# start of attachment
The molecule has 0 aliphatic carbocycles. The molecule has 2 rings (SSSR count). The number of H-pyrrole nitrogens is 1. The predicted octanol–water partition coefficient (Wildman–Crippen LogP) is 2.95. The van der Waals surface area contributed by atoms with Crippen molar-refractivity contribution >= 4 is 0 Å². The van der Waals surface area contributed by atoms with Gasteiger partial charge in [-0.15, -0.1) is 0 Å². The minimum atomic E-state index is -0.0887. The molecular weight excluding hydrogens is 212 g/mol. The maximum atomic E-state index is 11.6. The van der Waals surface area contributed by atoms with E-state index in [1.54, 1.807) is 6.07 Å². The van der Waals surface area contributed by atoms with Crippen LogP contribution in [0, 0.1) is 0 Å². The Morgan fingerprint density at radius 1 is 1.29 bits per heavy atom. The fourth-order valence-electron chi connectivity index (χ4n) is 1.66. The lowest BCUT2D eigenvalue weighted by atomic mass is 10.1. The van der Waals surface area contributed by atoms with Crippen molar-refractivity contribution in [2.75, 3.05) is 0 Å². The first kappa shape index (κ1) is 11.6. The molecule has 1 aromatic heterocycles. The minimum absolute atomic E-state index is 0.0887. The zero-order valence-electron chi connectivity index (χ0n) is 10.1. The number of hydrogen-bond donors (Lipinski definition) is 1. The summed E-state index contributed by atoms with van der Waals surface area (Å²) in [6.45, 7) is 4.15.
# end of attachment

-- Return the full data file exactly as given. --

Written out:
The molecule has 0 aliphatic carbocycles. The molecule has 2 rings (SSSR count). The number of H-pyrrole nitrogens is 1. The predicted octanol–water partition coefficient (Wildman–Crippen LogP) is 2.95. The van der Waals surface area contributed by atoms with Crippen molar-refractivity contribution >= 4 is 0 Å². The van der Waals surface area contributed by atoms with Gasteiger partial charge in [-0.15, -0.1) is 0 Å². The minimum atomic E-state index is -0.0887. The molecular weight excluding hydrogens is 212 g/mol. The maximum atomic E-state index is 11.6. The van der Waals surface area contributed by atoms with E-state index in [1.54, 1.807) is 6.07 Å². The van der Waals surface area contributed by atoms with Crippen LogP contribution in [0, 0.1) is 0 Å². The Morgan fingerprint density at radius 1 is 1.29 bits per heavy atom. The fourth-order valence-electron chi connectivity index (χ4n) is 1.66. The lowest BCUT2D eigenvalue weighted by atomic mass is 10.1. The van der Waals surface area contributed by atoms with Crippen molar-refractivity contribution in [2.75, 3.05) is 0 Å². The first kappa shape index (κ1) is 11.6. The molecule has 1 aromatic heterocycles. The minimum absolute atomic E-state index is 0.0887. The zero-order valence-electron chi connectivity index (χ0n) is 10.1. The number of hydrogen-bond donors (Lipinski definition) is 1. The summed E-state index contributed by atoms with van der Waals surface area (Å²) in [6.45, 7) is 4.15.